TV Middleware – The long and winding road.


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The digital TV middleware/OS market has been in full and continued development since the early 1990s. For the last 28 years, the TV receiver software (digital) has remained a fundamental building block or foundation stone of Advanced Television Services. Middleware/OS continues to evoke strong opinion and is a much-maligned. Despite this, it remains firmly ensconced in the digital TV business, forming part of the DNA that is interactive digital television, whether we like it or not.

BTW: There is very little that has not already been tried in the TV domain and not a lot of ‘new’ inventions when it comes to the world of TV.

e.g. Voice made its debut back in the early 2000s. We laughed at it back then; now it is a must-have technology in a very packed content world. Gesture control came and went and now, according to many TV experts, it’s going to be micro-gesture going forward. There was face recognition capability, widgets, and Social Media on TV and good old 3D! Well, let’s not go there …

Along the digital TV software journey, there is one constant = the infamous middleware/OS, and we have seen many solutions come and go, with the resurrection of some technology blocks that were once tried, disliked and considered not fit for purpose. These solutions have a new lease on life now that the STB/CPE products have much faster chipsets and huge memory capability. Not to mention that the transmission medium, which has developed at an equally impressive rate allowing for the offsetting of services in a client-server arrangement. Flash, HTML, JavaScript, and Java are examples of once used, refused only to see a re-introduction into the TV landscape. Back in the 90s, a company called Liberate (part of Oracle) (Liberate Technologies: Taking Strange to New Levels, 2009) had championed an early web-like solution, only to see very expensive, clunky, slow, STBs that led to extremely dissatisfied customers. Flash for the STB/CPE came and went. We had Java as part of Open Standard initiatives right across the TV landscape but back then it didn’t manage to make enough headway to stick. Java is once again back under the umbrella of Android, with their 4th or 5th time out of the middleware/OS starting blocks. The finish line is a long way off before there can be a single winner declared. This is truly a long and winding road.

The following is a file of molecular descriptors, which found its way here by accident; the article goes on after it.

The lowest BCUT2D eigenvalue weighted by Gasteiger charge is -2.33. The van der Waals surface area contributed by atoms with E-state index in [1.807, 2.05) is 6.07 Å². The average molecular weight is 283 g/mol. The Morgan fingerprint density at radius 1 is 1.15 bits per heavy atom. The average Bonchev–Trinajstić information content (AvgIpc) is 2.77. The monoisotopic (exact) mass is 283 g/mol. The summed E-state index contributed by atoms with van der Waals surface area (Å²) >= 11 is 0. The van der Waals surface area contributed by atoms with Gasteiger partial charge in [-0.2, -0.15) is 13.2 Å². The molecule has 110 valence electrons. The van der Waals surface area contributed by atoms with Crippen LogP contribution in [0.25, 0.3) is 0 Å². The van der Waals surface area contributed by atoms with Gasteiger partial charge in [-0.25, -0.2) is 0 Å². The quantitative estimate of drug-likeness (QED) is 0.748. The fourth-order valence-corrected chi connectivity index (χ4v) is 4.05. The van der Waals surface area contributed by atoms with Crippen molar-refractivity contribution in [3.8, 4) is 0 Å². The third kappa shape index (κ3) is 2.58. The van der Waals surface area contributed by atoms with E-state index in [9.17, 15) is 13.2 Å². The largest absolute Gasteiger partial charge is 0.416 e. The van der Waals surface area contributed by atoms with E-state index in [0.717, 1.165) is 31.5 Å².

Here is a long and incomplete list:

  • powerTV
  • OpenTV Core
  • MediaHighway
  • MicrosoftTV
  • Liberate
  • NDS core
  • MHEG
  • DAVIC (MHEG + Java)
  • MHP
  • OCAP
  • ACAP
  • MHP-GEM
  • ARIB B23
  • JavaTV
  • EBIF
  • GINGA-J
  • ON-RAMP to OCAP
  • Various flavours of Linux Distee
  1. OpenTV 5
  2. Frog by Wyplay
  3. Espial
  4. Alticast
  • Boxee TV
  • Horizon TV
  • InView
  • Oregan
  • WebOS
  • Tizen
  • iOS
  • Tivo
  • FireTV
  • Roku Brightscript
  • Google TV
  • Android AOSP
  • RDK
  • Android TV
  • ATSC3.0

So what else do we have in store for the STB/CPE as we blend Broadcast & Internet and look to create new and exciting services for a future generation? Who knows where the digital TV middleware/OS industry will finally settle.

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